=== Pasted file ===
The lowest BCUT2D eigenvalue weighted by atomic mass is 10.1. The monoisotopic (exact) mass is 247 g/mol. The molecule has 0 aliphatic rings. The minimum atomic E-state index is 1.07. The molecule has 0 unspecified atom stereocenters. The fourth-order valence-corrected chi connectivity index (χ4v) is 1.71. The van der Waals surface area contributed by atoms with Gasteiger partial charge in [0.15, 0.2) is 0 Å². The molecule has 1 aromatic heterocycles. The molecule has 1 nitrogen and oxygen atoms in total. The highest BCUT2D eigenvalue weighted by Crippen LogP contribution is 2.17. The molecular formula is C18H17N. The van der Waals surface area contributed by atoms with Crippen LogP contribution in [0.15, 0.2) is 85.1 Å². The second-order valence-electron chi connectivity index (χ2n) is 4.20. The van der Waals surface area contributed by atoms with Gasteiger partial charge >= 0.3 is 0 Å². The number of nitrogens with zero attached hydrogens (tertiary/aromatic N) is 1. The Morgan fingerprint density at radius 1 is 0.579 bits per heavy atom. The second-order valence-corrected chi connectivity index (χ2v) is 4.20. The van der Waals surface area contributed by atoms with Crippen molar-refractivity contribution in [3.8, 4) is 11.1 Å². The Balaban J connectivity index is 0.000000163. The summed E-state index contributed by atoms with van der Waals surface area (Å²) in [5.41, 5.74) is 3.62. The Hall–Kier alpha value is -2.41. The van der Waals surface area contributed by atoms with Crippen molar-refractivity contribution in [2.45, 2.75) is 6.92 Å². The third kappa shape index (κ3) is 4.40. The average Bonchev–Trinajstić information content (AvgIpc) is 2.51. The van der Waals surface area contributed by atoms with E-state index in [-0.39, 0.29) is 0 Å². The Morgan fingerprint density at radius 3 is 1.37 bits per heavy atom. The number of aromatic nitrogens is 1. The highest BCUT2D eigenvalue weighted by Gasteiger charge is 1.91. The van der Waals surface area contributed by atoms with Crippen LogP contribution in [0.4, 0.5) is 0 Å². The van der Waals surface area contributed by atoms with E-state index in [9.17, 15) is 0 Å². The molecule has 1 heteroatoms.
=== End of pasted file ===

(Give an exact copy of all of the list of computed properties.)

The lowest BCUT2D eigenvalue weighted by atomic mass is 10.1. The monoisotopic (exact) mass is 247 g/mol. The molecule has 0 aliphatic rings. The minimum atomic E-state index is 1.07. The molecule has 0 unspecified atom stereocenters. The fourth-order valence-corrected chi connectivity index (χ4v) is 1.71. The van der Waals surface area contributed by atoms with Gasteiger partial charge in [0.15, 0.2) is 0 Å². The molecule has 1 aromatic heterocycles. The molecule has 1 nitrogen and oxygen atoms in total. The highest BCUT2D eigenvalue weighted by Crippen LogP contribution is 2.17. The molecular formula is C18H17N. The van der Waals surface area contributed by atoms with Crippen LogP contribution in [0.15, 0.2) is 85.1 Å². The second-order valence-electron chi connectivity index (χ2n) is 4.20. The van der Waals surface area contributed by atoms with Gasteiger partial charge >= 0.3 is 0 Å². The number of nitrogens with zero attached hydrogens (tertiary/aromatic N) is 1. The Morgan fingerprint density at radius 1 is 0.579 bits per heavy atom. The second-order valence-corrected chi connectivity index (χ2v) is 4.20. The van der Waals surface area contributed by atoms with Crippen molar-refractivity contribution in [3.8, 4) is 11.1 Å². The Balaban J connectivity index is 0.000000163. The summed E-state index contributed by atoms with van der Waals surface area (Å²) in [5.41, 5.74) is 3.62. The Hall–Kier alpha value is -2.41. The van der Waals surface area contributed by atoms with Crippen molar-refractivity contribution in [2.45, 2.75) is 6.92 Å². The third kappa shape index (κ3) is 4.40. The average Bonchev–Trinajstić information content (AvgIpc) is 2.51. The van der Waals surface area contributed by atoms with E-state index in [-0.39, 0.29) is 0 Å². The Morgan fingerprint density at radius 3 is 1.37 bits per heavy atom. The number of aromatic nitrogens is 1. The highest BCUT2D eigenvalue weighted by Gasteiger charge is 1.91. The van der Waals surface area contributed by atoms with Crippen LogP contribution in [0.4, 0.5) is 0 Å². The van der Waals surface area contributed by atoms with E-state index in [9.17, 15) is 0 Å². The molecule has 1 heteroatoms.